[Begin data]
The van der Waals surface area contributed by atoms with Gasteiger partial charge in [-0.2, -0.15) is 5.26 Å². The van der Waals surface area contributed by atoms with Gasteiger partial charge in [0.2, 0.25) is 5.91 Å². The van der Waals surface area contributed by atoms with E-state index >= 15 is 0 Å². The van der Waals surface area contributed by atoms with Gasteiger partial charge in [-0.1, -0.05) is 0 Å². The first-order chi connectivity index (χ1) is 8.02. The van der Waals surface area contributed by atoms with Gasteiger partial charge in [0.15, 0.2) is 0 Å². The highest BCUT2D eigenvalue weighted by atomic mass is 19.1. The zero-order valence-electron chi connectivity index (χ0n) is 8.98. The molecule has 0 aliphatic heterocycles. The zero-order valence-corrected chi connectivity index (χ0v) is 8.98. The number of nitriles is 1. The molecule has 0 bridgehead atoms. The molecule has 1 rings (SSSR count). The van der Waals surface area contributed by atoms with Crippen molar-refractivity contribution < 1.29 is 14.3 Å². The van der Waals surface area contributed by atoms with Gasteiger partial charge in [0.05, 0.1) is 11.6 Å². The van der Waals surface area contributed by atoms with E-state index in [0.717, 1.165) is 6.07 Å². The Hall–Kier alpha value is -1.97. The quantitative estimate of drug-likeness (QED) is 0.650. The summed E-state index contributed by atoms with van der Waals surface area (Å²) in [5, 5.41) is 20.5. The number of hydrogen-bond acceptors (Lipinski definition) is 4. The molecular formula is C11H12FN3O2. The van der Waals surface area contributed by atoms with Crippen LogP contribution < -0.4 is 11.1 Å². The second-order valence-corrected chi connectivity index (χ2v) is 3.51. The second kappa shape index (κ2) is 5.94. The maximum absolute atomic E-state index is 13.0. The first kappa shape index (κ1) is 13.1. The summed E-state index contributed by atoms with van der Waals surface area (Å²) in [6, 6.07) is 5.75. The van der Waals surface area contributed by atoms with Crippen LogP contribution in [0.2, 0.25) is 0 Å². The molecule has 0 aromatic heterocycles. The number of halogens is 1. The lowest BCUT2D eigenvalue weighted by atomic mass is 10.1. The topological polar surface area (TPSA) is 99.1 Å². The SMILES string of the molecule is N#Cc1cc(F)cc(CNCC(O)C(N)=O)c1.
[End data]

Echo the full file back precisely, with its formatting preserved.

The van der Waals surface area contributed by atoms with Gasteiger partial charge in [-0.2, -0.15) is 5.26 Å². The van der Waals surface area contributed by atoms with Gasteiger partial charge in [0.2, 0.25) is 5.91 Å². The van der Waals surface area contributed by atoms with E-state index >= 15 is 0 Å². The van der Waals surface area contributed by atoms with Gasteiger partial charge in [-0.1, -0.05) is 0 Å². The first-order chi connectivity index (χ1) is 8.02. The van der Waals surface area contributed by atoms with Gasteiger partial charge in [0.15, 0.2) is 0 Å². The highest BCUT2D eigenvalue weighted by atomic mass is 19.1. The zero-order valence-electron chi connectivity index (χ0n) is 8.98. The molecule has 0 aliphatic heterocycles. The zero-order valence-corrected chi connectivity index (χ0v) is 8.98. The number of nitriles is 1. The molecule has 0 bridgehead atoms. The molecule has 1 rings (SSSR count). The van der Waals surface area contributed by atoms with Crippen molar-refractivity contribution < 1.29 is 14.3 Å². The van der Waals surface area contributed by atoms with Gasteiger partial charge in [0.05, 0.1) is 11.6 Å². The van der Waals surface area contributed by atoms with E-state index in [0.717, 1.165) is 6.07 Å². The Hall–Kier alpha value is -1.97. The quantitative estimate of drug-likeness (QED) is 0.650. The summed E-state index contributed by atoms with van der Waals surface area (Å²) in [5, 5.41) is 20.5. The number of hydrogen-bond acceptors (Lipinski definition) is 4. The molecular formula is C11H12FN3O2. The van der Waals surface area contributed by atoms with Crippen LogP contribution < -0.4 is 11.1 Å². The second-order valence-corrected chi connectivity index (χ2v) is 3.51. The second kappa shape index (κ2) is 5.94. The maximum absolute atomic E-state index is 13.0. The first kappa shape index (κ1) is 13.1. The summed E-state index contributed by atoms with van der Waals surface area (Å²) in [6, 6.07) is 5.75. The van der Waals surface area contributed by atoms with Crippen LogP contribution in [0.2, 0.25) is 0 Å². The molecule has 0 aromatic heterocycles. The number of halogens is 1. The lowest BCUT2D eigenvalue weighted by atomic mass is 10.1. The topological polar surface area (TPSA) is 99.1 Å². The SMILES string of the molecule is N#Cc1cc(F)cc(CNCC(O)C(N)=O)c1.